For some of countries lagging behind in progress, the problem is not always because they lack necessary resources in catching up with living standards and ensure quality service for its citizens. To the contrary, resources are just one of the necessities required in ensuring fair and equal development. This reasoning applies to all aspects of sustainable progress. For the sake of the argument let us look at education. In many countries around the world today education is a social commodity maintained, developed and provided by the governments. Whether through foreign aid or direct in-country investments, governments receive or invest vast amount of financial resources to ensure provision of education services. Private as well as public education institutions equip young men and women with necessary know how. Albeit limited, families in need of assistance can apply for financial support programs thus ensuring their children’s education endeavors as well. These equal opportunity possibilities however misrepresent the idea of ensuring equal education for all. Because making good education free and accessible to all is not the only component for diminishing the inequality in the communities.
Education expenditures are the largest budget allocations under the public sector umbrella in a number of countries. Typically these investments amount to 20 percent of the total state budgets.
By itself, service of education is a very complex system, both in terms of the services provided and the administrative process of allocating the budget to provide these services. Thus, corruption is also a serious problem in education. Yet, due to the difficulties in measuring educational outcomes, it is not easy to differentiate inefficiencies in administrating and delivering educational services from corruption.
In the meantime, the social costs of corruption in education provision are enormous. After all, the youth, the future of society, are the ones receiving the formal education. By making formal education available not according to merit and need, but according to political patronage or other dishonest criteria the potential social returns of the investment in education are severely limited. Not only does a corrupt education system produce incompetent professionals such as doctors, engineers, scientists and politicians who are unable to provide services, but also it produces a future generation that, from a very young age, believes corruption is a socially acceptable norm.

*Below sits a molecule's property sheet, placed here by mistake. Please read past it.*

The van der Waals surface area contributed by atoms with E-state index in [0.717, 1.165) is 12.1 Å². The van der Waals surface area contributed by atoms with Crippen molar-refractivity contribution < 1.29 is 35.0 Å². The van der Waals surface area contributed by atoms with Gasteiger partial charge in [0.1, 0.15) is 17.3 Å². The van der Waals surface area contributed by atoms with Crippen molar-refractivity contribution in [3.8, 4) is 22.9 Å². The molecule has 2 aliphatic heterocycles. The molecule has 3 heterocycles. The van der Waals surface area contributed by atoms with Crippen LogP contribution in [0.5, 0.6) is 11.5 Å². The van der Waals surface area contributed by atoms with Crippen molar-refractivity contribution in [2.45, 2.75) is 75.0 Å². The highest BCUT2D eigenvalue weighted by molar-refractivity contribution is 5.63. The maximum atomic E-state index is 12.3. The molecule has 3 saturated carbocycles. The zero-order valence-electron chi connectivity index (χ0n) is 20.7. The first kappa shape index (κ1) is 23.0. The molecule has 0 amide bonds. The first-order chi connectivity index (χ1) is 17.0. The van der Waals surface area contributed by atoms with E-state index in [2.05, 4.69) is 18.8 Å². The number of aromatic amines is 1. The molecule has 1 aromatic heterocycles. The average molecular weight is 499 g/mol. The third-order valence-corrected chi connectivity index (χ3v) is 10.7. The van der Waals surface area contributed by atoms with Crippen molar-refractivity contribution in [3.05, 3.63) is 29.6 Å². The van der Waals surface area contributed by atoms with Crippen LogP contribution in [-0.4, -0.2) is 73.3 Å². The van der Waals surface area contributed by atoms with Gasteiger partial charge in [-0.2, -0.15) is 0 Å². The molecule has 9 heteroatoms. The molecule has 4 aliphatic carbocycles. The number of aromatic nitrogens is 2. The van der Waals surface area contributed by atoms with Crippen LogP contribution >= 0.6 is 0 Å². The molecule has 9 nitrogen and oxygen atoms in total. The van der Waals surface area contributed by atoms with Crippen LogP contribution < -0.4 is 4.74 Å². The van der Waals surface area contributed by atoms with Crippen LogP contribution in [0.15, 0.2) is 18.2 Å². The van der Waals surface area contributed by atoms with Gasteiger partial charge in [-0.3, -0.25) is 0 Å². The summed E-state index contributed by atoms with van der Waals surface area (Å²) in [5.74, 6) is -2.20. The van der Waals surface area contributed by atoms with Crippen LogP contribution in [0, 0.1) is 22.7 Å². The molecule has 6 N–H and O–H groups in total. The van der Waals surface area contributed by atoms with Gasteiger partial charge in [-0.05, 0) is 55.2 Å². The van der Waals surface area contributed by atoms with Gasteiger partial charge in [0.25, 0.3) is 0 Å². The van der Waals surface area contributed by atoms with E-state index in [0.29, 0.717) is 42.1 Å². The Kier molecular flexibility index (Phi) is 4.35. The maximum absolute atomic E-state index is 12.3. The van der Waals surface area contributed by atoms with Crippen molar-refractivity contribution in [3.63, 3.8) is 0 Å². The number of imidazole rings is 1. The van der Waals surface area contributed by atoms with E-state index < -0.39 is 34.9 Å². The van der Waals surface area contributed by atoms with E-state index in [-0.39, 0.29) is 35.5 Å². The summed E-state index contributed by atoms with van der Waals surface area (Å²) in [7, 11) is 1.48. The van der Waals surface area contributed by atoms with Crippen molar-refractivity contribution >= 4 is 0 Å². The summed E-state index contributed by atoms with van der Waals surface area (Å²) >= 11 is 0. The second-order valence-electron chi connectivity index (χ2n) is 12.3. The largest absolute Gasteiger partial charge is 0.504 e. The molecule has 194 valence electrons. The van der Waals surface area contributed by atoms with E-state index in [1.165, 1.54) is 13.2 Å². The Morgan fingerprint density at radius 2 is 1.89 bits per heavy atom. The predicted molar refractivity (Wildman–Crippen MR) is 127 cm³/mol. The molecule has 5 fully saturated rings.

Corruption in education disproportionately affects the poor and disadvantaged groups by preventing them from getting proper education and restricting their ability to improve their human capital. These groups cannot afford to make that “extra payment” to receive the “free service”. Furthermore, because they are not in a position to reciprocate a “favor” with a favor to the bribe seeker, they are asked to pay bigger bribes both relative to their income and in nominal terms.
The poor and disadvantaged groups are less informed about their rights and less likely to challenge corrupt behavior. Therefore, as is documented in rural Cameroon, it is more likely that their children will suffer from missed education days by corrupt teachers. As in Pakistan, it is more likely that ghost schools will be built in impoverished communities rather than in affluent neighborhoods. As in South Korea, when public school teachers ask students to come to their private lessons in order to learn, the children of poor and disadvantaged families are left out. As in China, the public schools that provide good education but ask for illicit payments in recruitment and admissions are only afforded by the rich and advantaged groups. I don’t want to talk about education services in Azerbaijan. Every single citizen knows about it may be more or less than me. The list of corrupt activities in education that prevents children from poor and disadvantaged groups from receiving a quality education is a long one. Yet, the main premise is simple: education expenditures as a social investment are not producing the best results. In particular, the poor and disadvantaged groups are the ones who are not getting their share from this investment.
What there is to remember is that lack of good governance defined as a participatory, accountable, transparent, efficient, all inclusive, law abiding and with reduced prospects for any corruption in providing education service affects those with lower human capital more than others.